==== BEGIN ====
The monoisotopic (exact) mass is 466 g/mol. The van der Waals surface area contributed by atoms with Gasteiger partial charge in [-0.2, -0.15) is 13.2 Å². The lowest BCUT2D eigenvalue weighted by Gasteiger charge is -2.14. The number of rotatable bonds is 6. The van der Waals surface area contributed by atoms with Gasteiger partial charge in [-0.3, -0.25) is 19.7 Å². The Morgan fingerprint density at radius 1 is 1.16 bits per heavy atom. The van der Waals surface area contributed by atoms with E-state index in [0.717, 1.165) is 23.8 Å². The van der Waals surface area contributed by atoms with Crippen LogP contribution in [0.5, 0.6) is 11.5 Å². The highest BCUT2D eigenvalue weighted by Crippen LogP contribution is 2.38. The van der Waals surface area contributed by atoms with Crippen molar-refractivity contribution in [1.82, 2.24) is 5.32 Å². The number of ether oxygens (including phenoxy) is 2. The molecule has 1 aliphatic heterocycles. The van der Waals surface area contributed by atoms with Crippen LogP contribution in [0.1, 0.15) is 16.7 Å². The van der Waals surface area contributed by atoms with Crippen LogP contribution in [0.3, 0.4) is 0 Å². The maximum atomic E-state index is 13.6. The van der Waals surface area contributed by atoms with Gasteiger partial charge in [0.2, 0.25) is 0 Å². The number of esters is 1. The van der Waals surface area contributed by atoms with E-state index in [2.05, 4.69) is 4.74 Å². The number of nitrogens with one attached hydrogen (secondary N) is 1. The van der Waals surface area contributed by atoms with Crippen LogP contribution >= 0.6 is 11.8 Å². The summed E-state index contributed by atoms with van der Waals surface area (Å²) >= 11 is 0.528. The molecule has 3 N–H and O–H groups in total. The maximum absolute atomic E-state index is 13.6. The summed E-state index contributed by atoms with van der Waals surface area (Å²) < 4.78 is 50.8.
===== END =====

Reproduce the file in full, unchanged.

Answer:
The monoisotopic (exact) mass is 466 g/mol. The van der Waals surface area contributed by atoms with Gasteiger partial charge in [-0.2, -0.15) is 13.2 Å². The lowest BCUT2D eigenvalue weighted by Gasteiger charge is -2.14. The number of rotatable bonds is 6. The van der Waals surface area contributed by atoms with Gasteiger partial charge in [-0.3, -0.25) is 19.7 Å². The Morgan fingerprint density at radius 1 is 1.16 bits per heavy atom. The van der Waals surface area contributed by atoms with E-state index in [0.717, 1.165) is 23.8 Å². The van der Waals surface area contributed by atoms with Crippen LogP contribution in [0.5, 0.6) is 11.5 Å². The highest BCUT2D eigenvalue weighted by Crippen LogP contribution is 2.38. The van der Waals surface area contributed by atoms with Crippen molar-refractivity contribution in [1.82, 2.24) is 5.32 Å². The number of ether oxygens (including phenoxy) is 2. The molecule has 1 aliphatic heterocycles. The van der Waals surface area contributed by atoms with Crippen LogP contribution in [0.1, 0.15) is 16.7 Å². The van der Waals surface area contributed by atoms with Crippen LogP contribution in [0.3, 0.4) is 0 Å². The maximum atomic E-state index is 13.6. The van der Waals surface area contributed by atoms with Gasteiger partial charge in [0.2, 0.25) is 0 Å². The number of esters is 1. The van der Waals surface area contributed by atoms with E-state index in [2.05, 4.69) is 4.74 Å². The number of nitrogens with one attached hydrogen (secondary N) is 1. The van der Waals surface area contributed by atoms with Crippen LogP contribution >= 0.6 is 11.8 Å². The summed E-state index contributed by atoms with van der Waals surface area (Å²) >= 11 is 0.528. The molecule has 3 N–H and O–H groups in total. The maximum absolute atomic E-state index is 13.6. The summed E-state index contributed by atoms with van der Waals surface area (Å²) < 4.78 is 50.8.